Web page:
THE ANONYMOUS HUSTLE: Chapter 1 - Beginner's Mind

Let me level with you. I’m a terrible perfectionist. So terrible that I’ve been staring at this sentence for over five minutes wondering if this is the right start to this post. I don’t know if it’s just me but I used to associate perfectionism with something positive. It meant that the attention to detail and the willingness to be nothing more than exceptional guaranteed me a spot in the line to success. What I realize now is that this grossly mutated version of my perfectionism manifested out of fear and rejection. (This paragraph took me almost forty-five minutes to write, by the way. It’s that bad.)

About six years ago, I won a singing competition and was sent overseas to compete in China. At this point in my life, I thought, “This is it. This is my shot at being an Asian pop star.” At sixteen, I had fantasized about being catapulted into fame after being discovered on a singing show and subsequently breaking all the norms of what the Chinese music industry expected because my fans would be so loyal that the big wigs wouldn’t have any choice but to let me be me. Then I’d be revered by my idol (mentioned in my preface to this blog series), we’d write an album together and fall in love. That shit didn’t happen. Not even cloooosssseeeee. The reality of it all was that my heart wasn’t in it. The quirk that is me didn’t fit into this dream that I’d created in my head. I didn’t know this until I realized how happy I was being sent home. So much had happened during my short time there, both good and bad, but little did I know that one sliver of a thought that slightly resembled rejection had managed to burrow into my psyche for the next six years. It fed my underlying perfectionism unbeknownst to me. By the time I knew, it had mutated into an oversized, vein-throbbing monstrosity that still, to this day, hovers over my shoulder at all hours of the day.

I was told I couldn’t sing by a judge. I by no means was (am) a great singer but I knew that wasn’t true. I thought my rationality had won but this began my unhealthy obsession with having a flawless voice which then led to an obsession with having flawless everything. Instead of letting myself make mistakes while discovering my identity, I squashed any semblance of “imperfection”. I couldn’t stand being mediocre. I was never happy with my music and every time someone asked me about my music, I felt like a fraud talking about my dreams. All I could think when I tried to create something was, “This has to be it. This needs to be my best work.” I took everything too seriously when I had my stupidly high expectations strapped to my back. I forgot how to just play.

My counsellor introduced me to the concept of Beginner’s Mind. It’s pretty much as it sounds. You approach whatever you’re doing with the mindset of a beginner. No expectations, just pure curiosity and play. Music (and creativity in general) is meant to be playful. We have goals and deadlines to help us grow but music itself is meant to be enjoyed in the moment. Nobody wants their favourite song to end. Nobody goes to a concert with the intent of going home. Not unless you were on the worst date imaginable, then yes. That final applause couldn’t come any sooner. ANYWAY. I’d forgotten all this in my pursuit of…whatever it was I was chasing day in and day out. I had this invisible iron grip on what I thought my life should look like that I lost sight of why creativity made me so happy in the first place.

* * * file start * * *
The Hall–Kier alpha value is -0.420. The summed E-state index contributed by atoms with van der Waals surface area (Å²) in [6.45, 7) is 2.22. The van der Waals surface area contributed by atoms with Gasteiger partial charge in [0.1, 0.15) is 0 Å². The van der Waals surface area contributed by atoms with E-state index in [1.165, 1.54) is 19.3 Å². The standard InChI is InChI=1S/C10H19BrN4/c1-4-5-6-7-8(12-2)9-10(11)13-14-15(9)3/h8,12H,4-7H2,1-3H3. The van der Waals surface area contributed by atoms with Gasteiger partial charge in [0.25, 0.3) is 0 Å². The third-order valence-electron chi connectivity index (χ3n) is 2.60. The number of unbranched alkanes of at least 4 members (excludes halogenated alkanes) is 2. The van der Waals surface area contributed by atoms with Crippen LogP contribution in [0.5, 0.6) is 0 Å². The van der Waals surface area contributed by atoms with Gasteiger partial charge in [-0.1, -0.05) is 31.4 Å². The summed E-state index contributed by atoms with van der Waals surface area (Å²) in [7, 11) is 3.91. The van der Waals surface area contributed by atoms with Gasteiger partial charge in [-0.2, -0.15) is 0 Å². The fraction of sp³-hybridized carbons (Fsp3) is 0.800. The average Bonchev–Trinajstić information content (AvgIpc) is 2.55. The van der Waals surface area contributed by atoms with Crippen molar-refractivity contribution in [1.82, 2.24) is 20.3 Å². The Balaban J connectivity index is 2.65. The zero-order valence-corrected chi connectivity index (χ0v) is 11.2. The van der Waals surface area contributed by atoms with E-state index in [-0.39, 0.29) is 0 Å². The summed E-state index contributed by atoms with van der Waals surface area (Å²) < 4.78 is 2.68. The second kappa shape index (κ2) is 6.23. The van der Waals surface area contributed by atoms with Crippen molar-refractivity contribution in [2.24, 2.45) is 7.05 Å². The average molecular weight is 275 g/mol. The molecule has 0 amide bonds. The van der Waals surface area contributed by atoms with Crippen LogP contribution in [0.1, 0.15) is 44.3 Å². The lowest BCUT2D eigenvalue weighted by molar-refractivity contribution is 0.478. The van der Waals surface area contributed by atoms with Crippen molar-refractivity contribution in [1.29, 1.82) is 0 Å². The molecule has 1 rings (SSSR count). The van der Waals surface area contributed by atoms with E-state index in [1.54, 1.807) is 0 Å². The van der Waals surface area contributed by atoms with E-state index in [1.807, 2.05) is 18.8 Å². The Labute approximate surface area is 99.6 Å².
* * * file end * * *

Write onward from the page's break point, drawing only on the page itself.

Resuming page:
I’ve always loved learning new instruments and new skills but I never knew why. Now that I look back, it was the Beginner’s Mind that I loved so much. I could lose myself in whatever I was doing. So, thanks to Kala Brand Music who was kind enough to sponsor me their lovely Waterman ukulele, I started learning. I was always too much of a wuss to go through the painful process of growing callouses for the guitar and my hands always felt slightly too small (*cough* EXCUSES) so the ukulele seemed like a natural transition. I was the giddiest, bumbling mess you’ve ever seen when I received it. Seriously, I have eye witnesses. The fact that it was so portable and water resistant, I was able to keep the promise I made to myself to have fun this summer. I took it on all my trips so that I could practice (but realistically only the intention of practicing, HA) and was THAT person who wrote music at the beach while everyone was frolicking in the water and sand (which is fine by me since I hate water and sand, the beach contains butt loads of both). I had so much fun learning the ukulele that when I started writing a song, I forgot about my expectations. Melodies and chords started flowing more naturally because rather than willing my fingers to create magic and bring a legendary song to fruition, I listened to myself for the first time and just played.

So, for the first chapter to Anonymous Hustle, I’ve written a song that is tentatively titled “Living for the Weekend” (live video below). Why is this a significant success in my daily hustle? Since I pride myself on being honest, I’ll let you in on a secret. I haven’t finished and performed an original song since my last year of high school. Cue gasps. That’s nearly A DECADE. For someone who dreamt of putting out an album and touring, that’s the extent of the damage my perfectionism has done. I don’t regret what I’ve learned since then or else I wouldn’t know who I am at this point in my life. What I do regret is not having faith in myself to be me and to be happy. Today’s post is a promise to not let perfectionism keep me from doing what I love. It’s a reminder that five years from now, I’ll look back on this and see how far I’ve come, because at the end of the day, the struggle is why we appreciate success.

Until next time,
Stay bold and beautifully weird.

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